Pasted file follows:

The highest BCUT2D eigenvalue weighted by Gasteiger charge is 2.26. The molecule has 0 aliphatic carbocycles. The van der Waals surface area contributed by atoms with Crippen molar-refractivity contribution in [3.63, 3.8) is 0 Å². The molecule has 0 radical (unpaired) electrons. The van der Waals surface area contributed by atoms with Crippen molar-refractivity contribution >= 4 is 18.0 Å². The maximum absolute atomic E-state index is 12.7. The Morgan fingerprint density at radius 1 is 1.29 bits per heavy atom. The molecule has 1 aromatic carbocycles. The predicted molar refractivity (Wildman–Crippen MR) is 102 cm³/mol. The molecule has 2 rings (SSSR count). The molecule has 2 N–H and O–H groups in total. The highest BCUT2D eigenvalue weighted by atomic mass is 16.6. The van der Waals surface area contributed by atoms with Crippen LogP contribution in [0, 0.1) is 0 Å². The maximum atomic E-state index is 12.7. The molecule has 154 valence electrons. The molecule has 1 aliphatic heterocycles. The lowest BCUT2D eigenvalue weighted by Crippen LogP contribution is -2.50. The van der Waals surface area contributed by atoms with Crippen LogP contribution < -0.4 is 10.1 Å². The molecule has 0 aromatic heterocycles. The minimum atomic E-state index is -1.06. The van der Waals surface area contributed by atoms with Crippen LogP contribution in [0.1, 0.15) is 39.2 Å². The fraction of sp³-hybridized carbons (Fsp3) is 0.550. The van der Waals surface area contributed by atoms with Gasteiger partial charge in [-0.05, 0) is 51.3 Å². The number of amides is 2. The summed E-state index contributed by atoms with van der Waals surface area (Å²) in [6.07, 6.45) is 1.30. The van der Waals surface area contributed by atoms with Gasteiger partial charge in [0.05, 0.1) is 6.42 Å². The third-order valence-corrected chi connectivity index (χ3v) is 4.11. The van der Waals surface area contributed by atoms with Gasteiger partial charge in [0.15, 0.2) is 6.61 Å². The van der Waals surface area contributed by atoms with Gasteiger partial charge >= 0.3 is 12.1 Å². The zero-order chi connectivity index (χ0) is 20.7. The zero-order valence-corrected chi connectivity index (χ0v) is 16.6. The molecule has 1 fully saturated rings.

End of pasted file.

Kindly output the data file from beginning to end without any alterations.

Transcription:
The highest BCUT2D eigenvalue weighted by Gasteiger charge is 2.26. The molecule has 0 aliphatic carbocycles. The van der Waals surface area contributed by atoms with Crippen molar-refractivity contribution in [3.63, 3.8) is 0 Å². The molecule has 0 radical (unpaired) electrons. The van der Waals surface area contributed by atoms with Crippen molar-refractivity contribution >= 4 is 18.0 Å². The maximum absolute atomic E-state index is 12.7. The Morgan fingerprint density at radius 1 is 1.29 bits per heavy atom. The molecule has 1 aromatic carbocycles. The predicted molar refractivity (Wildman–Crippen MR) is 102 cm³/mol. The molecule has 2 rings (SSSR count). The molecule has 2 N–H and O–H groups in total. The highest BCUT2D eigenvalue weighted by atomic mass is 16.6. The van der Waals surface area contributed by atoms with Crippen LogP contribution in [0, 0.1) is 0 Å². The maximum atomic E-state index is 12.7. The molecule has 154 valence electrons. The molecule has 1 aliphatic heterocycles. The lowest BCUT2D eigenvalue weighted by Crippen LogP contribution is -2.50. The van der Waals surface area contributed by atoms with Crippen LogP contribution < -0.4 is 10.1 Å². The molecule has 0 aromatic heterocycles. The minimum atomic E-state index is -1.06. The van der Waals surface area contributed by atoms with Crippen LogP contribution in [0.1, 0.15) is 39.2 Å². The fraction of sp³-hybridized carbons (Fsp3) is 0.550. The van der Waals surface area contributed by atoms with Gasteiger partial charge in [-0.05, 0) is 51.3 Å². The number of amides is 2. The summed E-state index contributed by atoms with van der Waals surface area (Å²) in [6.07, 6.45) is 1.30. The van der Waals surface area contributed by atoms with Gasteiger partial charge in [0.05, 0.1) is 6.42 Å². The third-order valence-corrected chi connectivity index (χ3v) is 4.11. The van der Waals surface area contributed by atoms with Gasteiger partial charge in [0.15, 0.2) is 6.61 Å². The van der Waals surface area contributed by atoms with Gasteiger partial charge >= 0.3 is 12.1 Å². The zero-order chi connectivity index (χ0) is 20.7. The zero-order valence-corrected chi connectivity index (χ0v) is 16.6. The molecule has 1 fully saturated rings.